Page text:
The disappearing man: who was the real John Stonehouse?

November 1974 was the month to disappear. On the 7th, Lord Lucan went missing, and a fortnight later John Stonehouse MP dis-appeared from a beach in Miami. Lucan was never found, so remains prominent in our national mythology. Nothing endures like a mystery. Stonehouse, on the other hand, was discovered in Melbourne six weeks later, living under an assumed name. His vanishing trick, so carefully rehearsed, had unravelled — partly due to Lucan, as it happened. Having been alerted to a suspicious Briton by a beady bank clerk, the Australian police thought he might be Lucan. Their first act after arresting their suspect was to lift his trouser leg to

Sacrificing to the false god of gold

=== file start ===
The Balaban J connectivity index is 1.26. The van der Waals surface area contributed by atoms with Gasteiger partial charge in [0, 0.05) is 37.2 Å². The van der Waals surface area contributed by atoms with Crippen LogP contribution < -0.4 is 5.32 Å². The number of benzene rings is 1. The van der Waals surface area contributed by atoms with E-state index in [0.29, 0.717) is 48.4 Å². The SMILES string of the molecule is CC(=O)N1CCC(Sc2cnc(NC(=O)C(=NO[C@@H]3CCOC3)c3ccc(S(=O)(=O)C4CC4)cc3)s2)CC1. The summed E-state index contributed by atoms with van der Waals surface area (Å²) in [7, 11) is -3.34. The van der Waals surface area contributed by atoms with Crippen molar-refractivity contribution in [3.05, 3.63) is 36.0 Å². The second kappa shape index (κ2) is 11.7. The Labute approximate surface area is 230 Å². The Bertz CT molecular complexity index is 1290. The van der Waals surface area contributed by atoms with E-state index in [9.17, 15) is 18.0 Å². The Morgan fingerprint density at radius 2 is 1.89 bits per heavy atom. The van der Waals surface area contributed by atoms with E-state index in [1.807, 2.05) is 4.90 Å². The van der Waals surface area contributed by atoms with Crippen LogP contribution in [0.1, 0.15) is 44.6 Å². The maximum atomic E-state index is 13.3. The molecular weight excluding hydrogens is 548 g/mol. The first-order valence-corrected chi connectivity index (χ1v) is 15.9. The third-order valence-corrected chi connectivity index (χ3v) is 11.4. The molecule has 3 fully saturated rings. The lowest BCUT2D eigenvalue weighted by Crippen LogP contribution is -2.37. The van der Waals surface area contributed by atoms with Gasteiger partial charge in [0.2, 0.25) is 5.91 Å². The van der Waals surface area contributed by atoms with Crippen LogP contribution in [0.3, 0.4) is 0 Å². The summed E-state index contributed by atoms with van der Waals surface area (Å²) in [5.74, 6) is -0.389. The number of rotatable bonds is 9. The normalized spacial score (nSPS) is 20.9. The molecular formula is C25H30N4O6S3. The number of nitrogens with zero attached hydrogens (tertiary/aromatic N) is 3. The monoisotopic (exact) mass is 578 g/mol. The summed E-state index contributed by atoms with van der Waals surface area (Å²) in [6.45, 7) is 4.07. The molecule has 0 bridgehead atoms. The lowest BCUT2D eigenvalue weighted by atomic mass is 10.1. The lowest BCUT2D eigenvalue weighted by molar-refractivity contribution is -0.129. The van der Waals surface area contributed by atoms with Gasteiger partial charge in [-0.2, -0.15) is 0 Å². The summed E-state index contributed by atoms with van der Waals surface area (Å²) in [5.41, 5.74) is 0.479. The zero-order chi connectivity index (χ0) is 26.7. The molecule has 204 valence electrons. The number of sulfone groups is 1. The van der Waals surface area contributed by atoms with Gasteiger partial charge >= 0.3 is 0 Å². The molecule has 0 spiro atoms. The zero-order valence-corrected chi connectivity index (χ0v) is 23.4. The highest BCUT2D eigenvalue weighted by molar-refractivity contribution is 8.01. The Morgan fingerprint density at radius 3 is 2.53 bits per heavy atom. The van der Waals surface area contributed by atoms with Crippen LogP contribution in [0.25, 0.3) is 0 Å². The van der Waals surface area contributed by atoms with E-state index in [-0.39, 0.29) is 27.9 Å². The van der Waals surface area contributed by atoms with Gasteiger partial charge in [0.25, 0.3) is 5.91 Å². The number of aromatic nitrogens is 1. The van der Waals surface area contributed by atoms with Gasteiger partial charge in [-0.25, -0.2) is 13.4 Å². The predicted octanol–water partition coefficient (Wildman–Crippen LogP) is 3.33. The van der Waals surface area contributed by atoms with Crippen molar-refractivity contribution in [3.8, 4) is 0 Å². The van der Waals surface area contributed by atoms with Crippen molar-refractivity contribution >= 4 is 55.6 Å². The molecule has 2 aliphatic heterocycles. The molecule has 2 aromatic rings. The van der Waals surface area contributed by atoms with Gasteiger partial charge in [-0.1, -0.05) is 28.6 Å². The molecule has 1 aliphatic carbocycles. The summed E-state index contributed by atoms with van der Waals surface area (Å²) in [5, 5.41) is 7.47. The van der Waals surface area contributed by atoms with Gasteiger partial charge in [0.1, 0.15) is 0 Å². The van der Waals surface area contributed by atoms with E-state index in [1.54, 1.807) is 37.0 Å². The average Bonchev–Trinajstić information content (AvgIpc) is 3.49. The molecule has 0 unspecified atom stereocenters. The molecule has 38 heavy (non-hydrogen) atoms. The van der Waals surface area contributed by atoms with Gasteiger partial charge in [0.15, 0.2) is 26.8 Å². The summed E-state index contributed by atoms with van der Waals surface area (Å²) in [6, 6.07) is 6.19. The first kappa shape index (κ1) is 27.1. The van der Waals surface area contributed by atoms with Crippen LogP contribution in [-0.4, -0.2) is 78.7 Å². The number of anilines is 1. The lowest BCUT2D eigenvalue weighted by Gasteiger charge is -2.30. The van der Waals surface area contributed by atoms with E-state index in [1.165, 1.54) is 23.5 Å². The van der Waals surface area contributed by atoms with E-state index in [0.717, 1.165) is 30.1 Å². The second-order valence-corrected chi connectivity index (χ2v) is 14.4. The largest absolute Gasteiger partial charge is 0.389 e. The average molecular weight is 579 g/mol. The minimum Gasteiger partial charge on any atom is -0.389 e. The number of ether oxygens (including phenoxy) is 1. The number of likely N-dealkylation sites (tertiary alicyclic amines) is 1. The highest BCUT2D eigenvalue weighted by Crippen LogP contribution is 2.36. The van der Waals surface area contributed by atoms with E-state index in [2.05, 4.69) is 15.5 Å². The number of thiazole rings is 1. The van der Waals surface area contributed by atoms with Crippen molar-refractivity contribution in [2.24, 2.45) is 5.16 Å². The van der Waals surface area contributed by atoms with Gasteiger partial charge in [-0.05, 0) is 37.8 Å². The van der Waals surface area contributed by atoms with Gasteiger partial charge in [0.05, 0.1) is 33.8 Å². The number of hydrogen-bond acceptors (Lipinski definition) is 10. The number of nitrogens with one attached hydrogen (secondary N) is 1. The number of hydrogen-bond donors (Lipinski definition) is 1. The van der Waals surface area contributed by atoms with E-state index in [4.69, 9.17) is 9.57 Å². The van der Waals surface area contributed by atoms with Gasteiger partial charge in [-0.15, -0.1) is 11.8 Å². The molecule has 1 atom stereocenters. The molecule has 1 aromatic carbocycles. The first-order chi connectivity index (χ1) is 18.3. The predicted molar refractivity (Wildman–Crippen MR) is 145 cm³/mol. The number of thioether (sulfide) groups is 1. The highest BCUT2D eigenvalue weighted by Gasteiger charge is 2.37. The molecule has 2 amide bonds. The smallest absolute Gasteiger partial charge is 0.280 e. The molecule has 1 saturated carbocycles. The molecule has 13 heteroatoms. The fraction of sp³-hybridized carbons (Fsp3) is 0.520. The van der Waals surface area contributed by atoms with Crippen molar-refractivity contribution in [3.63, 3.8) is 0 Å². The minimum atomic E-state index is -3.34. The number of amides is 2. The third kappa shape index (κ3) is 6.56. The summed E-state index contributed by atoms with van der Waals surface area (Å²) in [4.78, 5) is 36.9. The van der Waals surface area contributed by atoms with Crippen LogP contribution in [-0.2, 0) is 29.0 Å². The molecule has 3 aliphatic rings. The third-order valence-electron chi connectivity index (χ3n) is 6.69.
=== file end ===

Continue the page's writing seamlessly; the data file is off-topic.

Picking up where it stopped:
Deep in Peru’s Amazon rainforest sits a desolate zone, stretching for miles and pockmarked with chemical-tainted water that glistens orange and blue. This was the centre of the country’s illegal gold-mining operations, where tens of thousands of desperate people dug into the soil in search of a precious mineral that could make the difference between destitution and wealth. For every ounce found in the crime-infested badlands, nine tonnes of toxic waste are thought to be left behind in an environmental catastrophe that will contaminate the region for decades. No wonder Pope Francis, on a visit to the impoverished area, called gold ‘a false god’ when so much wreckage is left